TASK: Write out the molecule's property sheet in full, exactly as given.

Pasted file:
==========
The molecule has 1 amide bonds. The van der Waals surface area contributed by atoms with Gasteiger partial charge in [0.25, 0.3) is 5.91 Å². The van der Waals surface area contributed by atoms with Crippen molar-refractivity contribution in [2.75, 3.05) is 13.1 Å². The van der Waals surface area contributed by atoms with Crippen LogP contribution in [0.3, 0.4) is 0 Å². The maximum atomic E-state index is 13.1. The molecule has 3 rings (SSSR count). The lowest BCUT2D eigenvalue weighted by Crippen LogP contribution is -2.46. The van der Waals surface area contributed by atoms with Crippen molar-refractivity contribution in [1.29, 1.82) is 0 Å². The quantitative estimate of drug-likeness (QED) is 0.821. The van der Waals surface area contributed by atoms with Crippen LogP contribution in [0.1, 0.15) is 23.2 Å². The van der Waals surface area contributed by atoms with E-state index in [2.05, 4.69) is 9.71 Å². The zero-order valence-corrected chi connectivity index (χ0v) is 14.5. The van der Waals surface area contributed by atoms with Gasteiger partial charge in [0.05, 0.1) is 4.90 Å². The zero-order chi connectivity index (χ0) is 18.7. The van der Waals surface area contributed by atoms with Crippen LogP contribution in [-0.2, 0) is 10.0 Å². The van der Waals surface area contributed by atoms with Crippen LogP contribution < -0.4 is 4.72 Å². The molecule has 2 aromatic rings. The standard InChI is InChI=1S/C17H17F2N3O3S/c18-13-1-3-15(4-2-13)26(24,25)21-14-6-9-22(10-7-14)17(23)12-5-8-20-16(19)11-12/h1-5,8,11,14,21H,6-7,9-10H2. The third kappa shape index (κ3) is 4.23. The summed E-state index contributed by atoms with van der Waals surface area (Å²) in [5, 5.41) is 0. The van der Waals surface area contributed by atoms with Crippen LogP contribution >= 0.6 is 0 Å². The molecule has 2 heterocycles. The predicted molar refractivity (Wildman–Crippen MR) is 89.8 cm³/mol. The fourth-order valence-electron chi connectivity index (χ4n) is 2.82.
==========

The molecule has 1 amide bonds. The van der Waals surface area contributed by atoms with Gasteiger partial charge in [0.25, 0.3) is 5.91 Å². The van der Waals surface area contributed by atoms with Crippen molar-refractivity contribution in [2.75, 3.05) is 13.1 Å². The van der Waals surface area contributed by atoms with Crippen LogP contribution in [0.3, 0.4) is 0 Å². The maximum atomic E-state index is 13.1. The molecule has 3 rings (SSSR count). The lowest BCUT2D eigenvalue weighted by Crippen LogP contribution is -2.46. The van der Waals surface area contributed by atoms with Crippen molar-refractivity contribution in [1.29, 1.82) is 0 Å². The quantitative estimate of drug-likeness (QED) is 0.821. The van der Waals surface area contributed by atoms with Crippen LogP contribution in [0.1, 0.15) is 23.2 Å². The van der Waals surface area contributed by atoms with E-state index in [2.05, 4.69) is 9.71 Å². The zero-order valence-corrected chi connectivity index (χ0v) is 14.5. The van der Waals surface area contributed by atoms with Gasteiger partial charge in [0.05, 0.1) is 4.90 Å². The zero-order chi connectivity index (χ0) is 18.7. The van der Waals surface area contributed by atoms with Crippen LogP contribution in [-0.2, 0) is 10.0 Å². The van der Waals surface area contributed by atoms with Crippen LogP contribution < -0.4 is 4.72 Å². The molecule has 2 aromatic rings. The standard InChI is InChI=1S/C17H17F2N3O3S/c18-13-1-3-15(4-2-13)26(24,25)21-14-6-9-22(10-7-14)17(23)12-5-8-20-16(19)11-12/h1-5,8,11,14,21H,6-7,9-10H2. The third kappa shape index (κ3) is 4.23. The summed E-state index contributed by atoms with van der Waals surface area (Å²) in [5, 5.41) is 0. The van der Waals surface area contributed by atoms with Crippen LogP contribution >= 0.6 is 0 Å². The molecule has 2 heterocycles. The predicted molar refractivity (Wildman–Crippen MR) is 89.8 cm³/mol. The fourth-order valence-electron chi connectivity index (χ4n) is 2.82.